Mitotic homologous recombination at engineered repeats in S. cerevisiae and in novel transgenic mice
Author(s)Hendricks, Carrie A. (Carrie Anne), 1975-
Mitotic homologous recombination at engineered repeats in Saccharomyces cerevisiae and in novel transgenic mice
Massachusetts Institute of Technology. Biological Engineering Division.
Bevin P. Engelward.
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Although homologous recombination provides an efficient means for repairing and tolerating DNA damage, mitotic recombination between misaligned sequences can lead to loss of genetic information (e.g. deletions, translocations and loss of heterozygosity). Given that such genetic changes may promote tumorigenesis, it is critical to identify those genetic and environmental factors that render cells susceptible to homologous recombination. Our goal is to elucidate the mechanisms of DNA damage-induced recombination and to determine the role of DNA repair enzymes in modulating homologous recombination in eukaryotic cells. Alkylating agents are abundant in our environment and are generated endogenously as normal metabolites. In addition to their mutagenic and cytotoxic effects, alkylating agents stimulate homologous recombination in eukaryotic cells. Removal of alkylated bases by DNA glycosylases, such as the Magl 3-methyladenine (3MeA) DNA glycosylase, initiates the base excision repair (BER) pathway. To investigate the molecular basis for methylation-induced homologous recombination in S. cerevisiae, intrachromosomal recombination was measured under conditions where MAGI expression levels were varied. Cells lacking Magl show increased susceptibility to methylation-induced recombination, suggesting that unrepaired 3MeA lesions induce recombination. Overexpression of M4GI also elevates recombination levels, presumably due to the accumulation of recombinogenic BER intermediates.(cont.) To study the relative importance of specific DNA repair enzymes in modulating recombination in mammals, we have engineered transgenic mice that make it possible to quantify homologous recombination events in primary somatic cells, both in vitro and in vivo. The FYDR (fluorescent yellow direct repeat) mice carry two different mutant copies of an expression cassette for enhanced yellow fluorescent protein (EYFP) arranged in a direct repeat. Homologous recombination between these truncated sequences restores expression of EYFP. Using flow cytometry, spontaneous and DNA damage-induced recombination events were quantified in primary fibroblasts cultured from embryonic and adult tissues. In addition, recombination events that occurred in vivo were detected directly in disaggregated skin cells. Currently, FYDR mice are being crossed with mice carrying engineered defects to determine how specific gene traits modulate susceptibility to mitotic recombination. Ultimately, this tool will help us better understand how environmental agents and specific genes influence cellular susceptibility to cancer-promoting recombination events in mammals.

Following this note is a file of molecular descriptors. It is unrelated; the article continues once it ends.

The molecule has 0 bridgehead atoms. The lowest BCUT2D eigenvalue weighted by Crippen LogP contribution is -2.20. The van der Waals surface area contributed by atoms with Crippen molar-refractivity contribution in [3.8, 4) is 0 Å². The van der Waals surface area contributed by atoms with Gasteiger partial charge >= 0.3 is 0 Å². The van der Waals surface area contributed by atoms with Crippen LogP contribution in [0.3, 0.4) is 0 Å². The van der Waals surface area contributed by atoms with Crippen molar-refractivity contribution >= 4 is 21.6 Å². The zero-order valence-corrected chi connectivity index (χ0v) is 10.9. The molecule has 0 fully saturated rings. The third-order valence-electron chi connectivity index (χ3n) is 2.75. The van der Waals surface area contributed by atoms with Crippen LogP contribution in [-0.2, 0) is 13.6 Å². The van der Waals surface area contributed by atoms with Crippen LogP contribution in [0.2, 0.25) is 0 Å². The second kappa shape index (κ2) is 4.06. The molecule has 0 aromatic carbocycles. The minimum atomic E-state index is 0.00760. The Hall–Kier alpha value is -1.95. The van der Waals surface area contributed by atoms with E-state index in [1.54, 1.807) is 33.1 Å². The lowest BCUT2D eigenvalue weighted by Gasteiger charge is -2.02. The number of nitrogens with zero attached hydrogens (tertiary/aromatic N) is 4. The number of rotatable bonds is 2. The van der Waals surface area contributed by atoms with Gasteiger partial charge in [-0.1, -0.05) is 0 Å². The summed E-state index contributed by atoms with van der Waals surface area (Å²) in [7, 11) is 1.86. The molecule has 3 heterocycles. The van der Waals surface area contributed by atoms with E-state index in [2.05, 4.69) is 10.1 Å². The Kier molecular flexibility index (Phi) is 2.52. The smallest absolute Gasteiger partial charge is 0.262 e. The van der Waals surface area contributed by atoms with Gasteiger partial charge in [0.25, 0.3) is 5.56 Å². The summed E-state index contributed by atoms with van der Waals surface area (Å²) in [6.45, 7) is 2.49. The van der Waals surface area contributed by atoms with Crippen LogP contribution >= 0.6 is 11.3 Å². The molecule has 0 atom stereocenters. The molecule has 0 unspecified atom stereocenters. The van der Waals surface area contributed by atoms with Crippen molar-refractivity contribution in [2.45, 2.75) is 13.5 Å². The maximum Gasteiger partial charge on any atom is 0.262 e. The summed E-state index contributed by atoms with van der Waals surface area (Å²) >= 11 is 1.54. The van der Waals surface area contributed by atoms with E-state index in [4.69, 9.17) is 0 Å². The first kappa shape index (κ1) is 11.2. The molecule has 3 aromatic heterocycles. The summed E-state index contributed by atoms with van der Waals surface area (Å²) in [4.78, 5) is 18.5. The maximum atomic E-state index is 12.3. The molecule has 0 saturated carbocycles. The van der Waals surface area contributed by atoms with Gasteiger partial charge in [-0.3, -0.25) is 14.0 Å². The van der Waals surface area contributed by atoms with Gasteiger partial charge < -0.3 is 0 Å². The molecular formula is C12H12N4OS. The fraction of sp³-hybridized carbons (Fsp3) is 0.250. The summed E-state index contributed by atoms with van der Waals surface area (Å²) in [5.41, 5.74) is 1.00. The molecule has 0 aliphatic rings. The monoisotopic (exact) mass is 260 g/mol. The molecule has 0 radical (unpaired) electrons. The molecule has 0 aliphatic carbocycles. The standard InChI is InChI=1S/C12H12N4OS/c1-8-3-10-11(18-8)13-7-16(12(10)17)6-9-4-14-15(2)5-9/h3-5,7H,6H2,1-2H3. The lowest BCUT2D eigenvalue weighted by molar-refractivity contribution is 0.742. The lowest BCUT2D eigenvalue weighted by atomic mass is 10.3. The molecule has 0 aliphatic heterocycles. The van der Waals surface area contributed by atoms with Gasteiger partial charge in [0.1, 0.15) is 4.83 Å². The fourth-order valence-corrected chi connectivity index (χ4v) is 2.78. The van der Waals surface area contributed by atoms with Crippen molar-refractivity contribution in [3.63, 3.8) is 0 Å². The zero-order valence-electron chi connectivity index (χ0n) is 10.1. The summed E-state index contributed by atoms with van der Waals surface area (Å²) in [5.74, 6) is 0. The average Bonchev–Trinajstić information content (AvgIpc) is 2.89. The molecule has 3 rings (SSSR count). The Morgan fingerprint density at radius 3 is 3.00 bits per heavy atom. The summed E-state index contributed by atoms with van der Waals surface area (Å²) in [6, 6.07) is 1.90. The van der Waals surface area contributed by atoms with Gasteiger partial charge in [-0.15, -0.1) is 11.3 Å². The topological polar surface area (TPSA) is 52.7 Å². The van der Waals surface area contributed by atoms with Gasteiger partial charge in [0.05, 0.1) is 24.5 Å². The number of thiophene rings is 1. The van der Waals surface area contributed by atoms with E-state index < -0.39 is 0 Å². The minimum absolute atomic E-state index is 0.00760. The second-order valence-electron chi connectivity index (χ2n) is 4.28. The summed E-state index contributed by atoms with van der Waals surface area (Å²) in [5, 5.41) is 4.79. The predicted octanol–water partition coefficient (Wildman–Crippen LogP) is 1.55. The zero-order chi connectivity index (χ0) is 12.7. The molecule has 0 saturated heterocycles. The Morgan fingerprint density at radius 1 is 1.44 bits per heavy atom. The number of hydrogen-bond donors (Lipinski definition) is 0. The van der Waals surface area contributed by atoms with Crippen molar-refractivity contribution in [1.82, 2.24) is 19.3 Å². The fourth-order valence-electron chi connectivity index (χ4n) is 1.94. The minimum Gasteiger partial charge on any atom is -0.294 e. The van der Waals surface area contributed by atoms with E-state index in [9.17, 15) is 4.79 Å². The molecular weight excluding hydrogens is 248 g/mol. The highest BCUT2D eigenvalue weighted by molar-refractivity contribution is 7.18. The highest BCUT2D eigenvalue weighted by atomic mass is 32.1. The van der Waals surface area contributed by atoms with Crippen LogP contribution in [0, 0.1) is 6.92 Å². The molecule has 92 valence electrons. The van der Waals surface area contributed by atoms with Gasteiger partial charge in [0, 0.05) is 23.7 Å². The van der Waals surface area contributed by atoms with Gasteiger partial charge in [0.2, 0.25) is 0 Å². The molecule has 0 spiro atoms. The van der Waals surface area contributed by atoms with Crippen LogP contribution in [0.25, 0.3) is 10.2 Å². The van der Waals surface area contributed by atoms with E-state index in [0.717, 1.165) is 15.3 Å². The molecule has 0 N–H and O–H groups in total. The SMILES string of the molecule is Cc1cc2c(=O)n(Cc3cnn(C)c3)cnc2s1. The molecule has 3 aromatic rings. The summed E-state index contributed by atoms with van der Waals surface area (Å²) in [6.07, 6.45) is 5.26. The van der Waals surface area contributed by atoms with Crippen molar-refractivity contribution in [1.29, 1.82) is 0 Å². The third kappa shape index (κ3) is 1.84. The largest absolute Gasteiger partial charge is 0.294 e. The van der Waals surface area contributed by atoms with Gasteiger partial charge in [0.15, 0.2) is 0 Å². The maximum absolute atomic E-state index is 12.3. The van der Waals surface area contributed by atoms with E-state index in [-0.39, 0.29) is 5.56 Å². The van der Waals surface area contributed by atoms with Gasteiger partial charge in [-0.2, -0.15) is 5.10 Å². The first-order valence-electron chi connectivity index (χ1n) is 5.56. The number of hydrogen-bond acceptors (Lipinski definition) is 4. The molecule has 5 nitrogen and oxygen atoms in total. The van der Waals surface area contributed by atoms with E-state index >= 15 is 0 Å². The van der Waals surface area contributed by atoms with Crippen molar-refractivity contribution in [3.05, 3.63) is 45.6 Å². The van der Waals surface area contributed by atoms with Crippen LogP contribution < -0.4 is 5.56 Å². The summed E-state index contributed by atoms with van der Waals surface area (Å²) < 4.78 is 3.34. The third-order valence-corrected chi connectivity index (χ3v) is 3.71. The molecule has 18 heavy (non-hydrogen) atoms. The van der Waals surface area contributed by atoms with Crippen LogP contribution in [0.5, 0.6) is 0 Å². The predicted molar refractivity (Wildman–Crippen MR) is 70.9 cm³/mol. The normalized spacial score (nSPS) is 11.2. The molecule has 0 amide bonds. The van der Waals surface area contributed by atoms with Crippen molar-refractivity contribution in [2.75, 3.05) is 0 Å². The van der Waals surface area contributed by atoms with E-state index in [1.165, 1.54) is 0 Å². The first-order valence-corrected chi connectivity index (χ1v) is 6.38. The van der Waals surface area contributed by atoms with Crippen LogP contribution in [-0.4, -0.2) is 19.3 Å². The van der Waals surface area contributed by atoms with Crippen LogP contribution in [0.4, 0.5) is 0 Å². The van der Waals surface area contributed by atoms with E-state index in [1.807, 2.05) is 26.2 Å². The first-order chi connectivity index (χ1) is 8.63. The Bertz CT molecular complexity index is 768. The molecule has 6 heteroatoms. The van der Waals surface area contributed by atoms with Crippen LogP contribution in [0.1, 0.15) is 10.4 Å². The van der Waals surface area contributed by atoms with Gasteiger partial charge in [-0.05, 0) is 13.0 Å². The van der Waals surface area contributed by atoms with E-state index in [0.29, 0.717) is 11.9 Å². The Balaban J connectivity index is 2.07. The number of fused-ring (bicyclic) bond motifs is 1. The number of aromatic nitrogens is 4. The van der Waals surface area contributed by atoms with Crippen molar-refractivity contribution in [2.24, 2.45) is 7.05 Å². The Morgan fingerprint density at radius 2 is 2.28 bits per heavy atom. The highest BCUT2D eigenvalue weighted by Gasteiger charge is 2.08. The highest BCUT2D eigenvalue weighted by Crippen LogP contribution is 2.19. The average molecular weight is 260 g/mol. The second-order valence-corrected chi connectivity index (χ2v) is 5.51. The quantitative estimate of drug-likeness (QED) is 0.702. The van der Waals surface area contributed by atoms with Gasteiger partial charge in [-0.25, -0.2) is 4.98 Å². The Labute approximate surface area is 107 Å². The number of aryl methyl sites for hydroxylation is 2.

Thesis (Ph. D. in Genetic Toxicology)--Massachusetts Institute of Technology, Biological Engineering Division, 2003.Includes bibliographical references.
DepartmentMassachusetts Institute of Technology. Biological Engineering Division.
Massachusetts Institute of Technology
Biological Engineering Division.